Economics of invasive alien species: pre-emptive versus reactive control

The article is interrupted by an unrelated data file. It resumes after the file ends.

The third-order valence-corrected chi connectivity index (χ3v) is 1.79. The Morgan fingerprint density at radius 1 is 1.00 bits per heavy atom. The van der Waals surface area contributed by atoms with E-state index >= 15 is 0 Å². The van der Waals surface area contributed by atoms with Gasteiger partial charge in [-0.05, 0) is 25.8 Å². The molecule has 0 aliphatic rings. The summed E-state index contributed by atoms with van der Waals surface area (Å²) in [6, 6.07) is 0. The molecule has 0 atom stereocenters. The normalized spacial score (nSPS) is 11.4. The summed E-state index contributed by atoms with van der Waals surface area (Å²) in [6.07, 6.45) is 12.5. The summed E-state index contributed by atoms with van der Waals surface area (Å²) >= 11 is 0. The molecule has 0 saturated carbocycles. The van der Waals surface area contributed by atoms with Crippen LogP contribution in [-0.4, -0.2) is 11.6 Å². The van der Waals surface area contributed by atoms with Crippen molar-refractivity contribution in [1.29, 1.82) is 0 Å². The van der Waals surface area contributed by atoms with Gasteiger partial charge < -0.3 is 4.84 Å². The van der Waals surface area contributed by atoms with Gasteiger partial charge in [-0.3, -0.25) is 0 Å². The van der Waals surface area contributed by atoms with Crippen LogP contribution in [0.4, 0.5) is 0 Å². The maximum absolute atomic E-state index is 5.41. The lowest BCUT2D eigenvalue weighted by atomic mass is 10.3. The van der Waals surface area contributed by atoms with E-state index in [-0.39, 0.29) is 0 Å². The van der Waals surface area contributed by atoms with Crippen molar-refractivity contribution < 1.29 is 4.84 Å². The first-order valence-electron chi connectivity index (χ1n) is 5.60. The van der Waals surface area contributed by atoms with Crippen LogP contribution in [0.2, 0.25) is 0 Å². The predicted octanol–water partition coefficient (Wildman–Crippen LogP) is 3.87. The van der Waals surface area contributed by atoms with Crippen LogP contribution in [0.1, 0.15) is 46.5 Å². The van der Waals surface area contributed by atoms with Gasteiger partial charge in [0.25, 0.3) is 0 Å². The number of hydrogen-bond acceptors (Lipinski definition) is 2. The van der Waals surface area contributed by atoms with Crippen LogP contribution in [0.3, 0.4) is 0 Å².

The expanding global economy presents various challenges to production and environmental systems worldwide. Biosecurity provides a framework for managing the risks presented by different types of diseases and species spread by globalisation. One element of biosecurity is protection against invasive alien species (IAS). These are species spread by human actions outside their natural zones of dispersal. IAS present a threat to biological diversity at all levels and may have a negative impact on the goods and services provided by ecosystems. IAS may result in non-production and production costs. The first category includes physical impacts materialising as environmental, health and cultural costs, whereas the second category includes the subsequent economic impacts, such as production losses, domestic market effects and trade effects. In addition, IAS may impose control costs either on the society or a specific sector, depending on the type of species and the chosen policy. Management of IAS is a public good and remains under-provided by the free market, which partly explains the involvement of the state in IAS control. A broad division of IAS management is between what is here called pre-emptive and reactive control. Pre-emptive control refers to actions taken to totally eradicate the IAS when found. Such actions reduce the probability of entry and/or establishment of IAS. Reactive control refers to letting a possible invasion to take place and be followed by application of reactive control measures, reducing the extent and magnitude of damages in the event of an invasion. Preventative actions are generally advocated as the preferred strategy to deal with IAS, but it is possible that the costs incurred due to an invasion are less than the costs incurred in continued preventative actions. In such a case, continued efforts to prevent the species from invading consume the limited resources and may lead to other, more dangerous, species not being targeted with sufficient resources. These two policies are in this study considered in the context of the Colorado potato beetle (CPB). The CPB is a destructive plant pest, whose main host plant in Finland is the cultivated potato. The potential for the beetle's range expansion to Finland has been shown by both genetic and climatologic studies, and it provides a convenient case for studying the effects of invasions, uncertainty and local change. Given the life history characteristics of the CPB, there are five important factors from an economic point of view. First, the beetle has spread very rapidly across the continent, although its spread has slowed down as it has approached its ecological limits. Second, in propitious environmental conditions its population size can increase extremely rapidly. Third, it is capable of causing significant damage to potato plants. Fourth, cold summers and winters hinder its establishment, but it is most likely capable of establishing in at least some parts of Finland. Finally, lack of natural predators and ability to develop resistance to chemical control substances make the beetle difficult and expensive to control. This thesis seeks answers to four specific issues: i) review and evaluate the scale, type and magnitude of impacts IAS are capable of causing; ii) specify the policy problem in IAS management and review how the institutional framework in Finland addresses the issue; iii) review existing cost-benefit studies on agricultural IAS and determine the components that such studies should include; and iv) undertake an economic risk assessment of the CPB in Finland and evaluate the conditions under which it is optimal to prevent the species from establishing. On basis of a literature review undertaken, we suggest ten points to be taken into account when conducting economic policy evaluations of IAS: i) choose at least two realistic policy options to evaluate; ii) consider all possible direct and indirect impacts, monetise the ones you can and take the others into account qualitatively; iii) describe which costs and whose costs are included in the analysis and how they are derived; iv) formalise the basis of the analysis; v) undertake an ex-ante analysis to supplement an optional ex-post analysis; vi) carry out sensitivity and uncertainty analysis; vii) consider how the impacts excluded from the quantitative analysis affect the results; viii) discuss to whom the costs and benefits accrue; ix) make a (conditional) policy recommendation; and x) relate the findings to the wider framework of biosecurity measures. The empirical analysis uses a cost-benefit framework to assess the policy response, comparing the costs of prevention with the costs that would ensue if the species is allowed into the country. The primary focus is on ex-ante analysis, although an ex-post assessment of past seven years is also conducted. The framework presented estimates expected aggregate costs over time, using Monte Carlo simulation and allowing stochastic variation in the key variables. In addition, linear temporal change in certain key variables is included in the analysis. The main lesson from the ex-post cost-benefit analysis carried out in this study is that it is not sufficient to look at the costs over only a short period of time. Protection against IAS is to a large extent an investment that may produce potentially very high revenues in terms of avoided costs in the future. The results of the ex-ante cost-benefit analysis indicate that the current policy based on a protection system is economically viable, provided that there will be some future change and a non-insignificant level of pest winter survival. Considered the other way round, we can give up protection if we are certain that there is no future change, pest winter survival stays permanently below about 20%, or potato crop losses will not exceed 5% of the yield. If we cannot be certain that one of these three conditions materialises, we should be cautious regarding the possibility of abandoning protection because the risk associated with giving up protection is at the extreme nearly thirty times greater than that associated with protection. Results also indicate that the fact that invasions come very seldom is not a valid argument for abandoning protection, and that it is the variable costs of the protection system rather than the fixed costs that are important in determining policy profitability. The sensitivity analysis suggests that winter survival, logistic spread rate and variable cost of protection are the most important variables in determining economic profitability. The aggregate results suggest that the current policy of CPB exclusion should be continued. The future challenge lies in considering the issue of IAS and diseases in a holistic biosecurity framework. Within this framework, the issue would be managed in an integrated fashion from the point of view of multiple threats, multiple pathways, multiple parties involved and multiple methods and stages of control. Many challenges lie ahead in planning a functioning framework to deal with the issue of biosecurity.